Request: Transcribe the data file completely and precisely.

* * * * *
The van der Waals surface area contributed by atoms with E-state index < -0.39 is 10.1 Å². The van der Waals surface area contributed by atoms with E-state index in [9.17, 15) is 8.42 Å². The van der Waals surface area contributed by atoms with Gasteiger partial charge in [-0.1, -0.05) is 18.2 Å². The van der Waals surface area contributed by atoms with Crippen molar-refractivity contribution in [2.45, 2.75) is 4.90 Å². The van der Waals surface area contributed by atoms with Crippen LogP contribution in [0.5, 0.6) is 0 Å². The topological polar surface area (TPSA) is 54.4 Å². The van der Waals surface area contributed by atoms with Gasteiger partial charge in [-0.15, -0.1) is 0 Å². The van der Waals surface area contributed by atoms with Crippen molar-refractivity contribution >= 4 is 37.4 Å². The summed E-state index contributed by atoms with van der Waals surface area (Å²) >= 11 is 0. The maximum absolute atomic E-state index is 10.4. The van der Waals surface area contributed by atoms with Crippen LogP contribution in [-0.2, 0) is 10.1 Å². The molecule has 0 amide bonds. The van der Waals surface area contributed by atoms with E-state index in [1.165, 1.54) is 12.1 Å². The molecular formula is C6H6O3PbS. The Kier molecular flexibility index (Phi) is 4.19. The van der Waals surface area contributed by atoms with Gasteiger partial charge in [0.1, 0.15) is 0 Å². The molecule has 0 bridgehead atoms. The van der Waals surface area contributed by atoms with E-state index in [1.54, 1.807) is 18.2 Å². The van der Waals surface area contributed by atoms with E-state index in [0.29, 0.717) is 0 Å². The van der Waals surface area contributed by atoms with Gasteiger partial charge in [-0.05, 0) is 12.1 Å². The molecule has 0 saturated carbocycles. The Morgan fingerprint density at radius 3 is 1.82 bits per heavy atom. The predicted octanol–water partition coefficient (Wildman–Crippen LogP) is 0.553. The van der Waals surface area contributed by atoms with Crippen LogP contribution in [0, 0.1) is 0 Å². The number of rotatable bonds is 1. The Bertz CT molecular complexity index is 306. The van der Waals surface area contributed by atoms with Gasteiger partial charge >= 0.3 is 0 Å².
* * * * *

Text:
The van der Waals surface area contributed by atoms with E-state index < -0.39 is 10.1 Å². The van der Waals surface area contributed by atoms with E-state index in [9.17, 15) is 8.42 Å². The van der Waals surface area contributed by atoms with Gasteiger partial charge in [-0.1, -0.05) is 18.2 Å². The van der Waals surface area contributed by atoms with Crippen molar-refractivity contribution in [2.45, 2.75) is 4.90 Å². The van der Waals surface area contributed by atoms with Crippen LogP contribution in [0.5, 0.6) is 0 Å². The topological polar surface area (TPSA) is 54.4 Å². The van der Waals surface area contributed by atoms with Gasteiger partial charge in [-0.15, -0.1) is 0 Å². The van der Waals surface area contributed by atoms with Crippen molar-refractivity contribution >= 4 is 37.4 Å². The summed E-state index contributed by atoms with van der Waals surface area (Å²) >= 11 is 0. The maximum absolute atomic E-state index is 10.4. The van der Waals surface area contributed by atoms with Crippen LogP contribution in [-0.2, 0) is 10.1 Å². The molecule has 0 amide bonds. The van der Waals surface area contributed by atoms with E-state index in [1.165, 1.54) is 12.1 Å². The molecular formula is C6H6O3PbS. The Kier molecular flexibility index (Phi) is 4.19. The van der Waals surface area contributed by atoms with Gasteiger partial charge in [0.1, 0.15) is 0 Å². The molecule has 0 bridgehead atoms. The van der Waals surface area contributed by atoms with E-state index in [1.54, 1.807) is 18.2 Å². The van der Waals surface area contributed by atoms with E-state index in [0.29, 0.717) is 0 Å². The van der Waals surface area contributed by atoms with Gasteiger partial charge in [-0.05, 0) is 12.1 Å². The molecule has 0 saturated carbocycles. The Morgan fingerprint density at radius 3 is 1.82 bits per heavy atom. The predicted octanol–water partition coefficient (Wildman–Crippen LogP) is 0.553. The van der Waals surface area contributed by atoms with Crippen LogP contribution in [0, 0.1) is 0 Å². The number of rotatable bonds is 1. The Bertz CT molecular complexity index is 306. The van der Waals surface area contributed by atoms with Gasteiger partial charge >= 0.3 is 0 Å².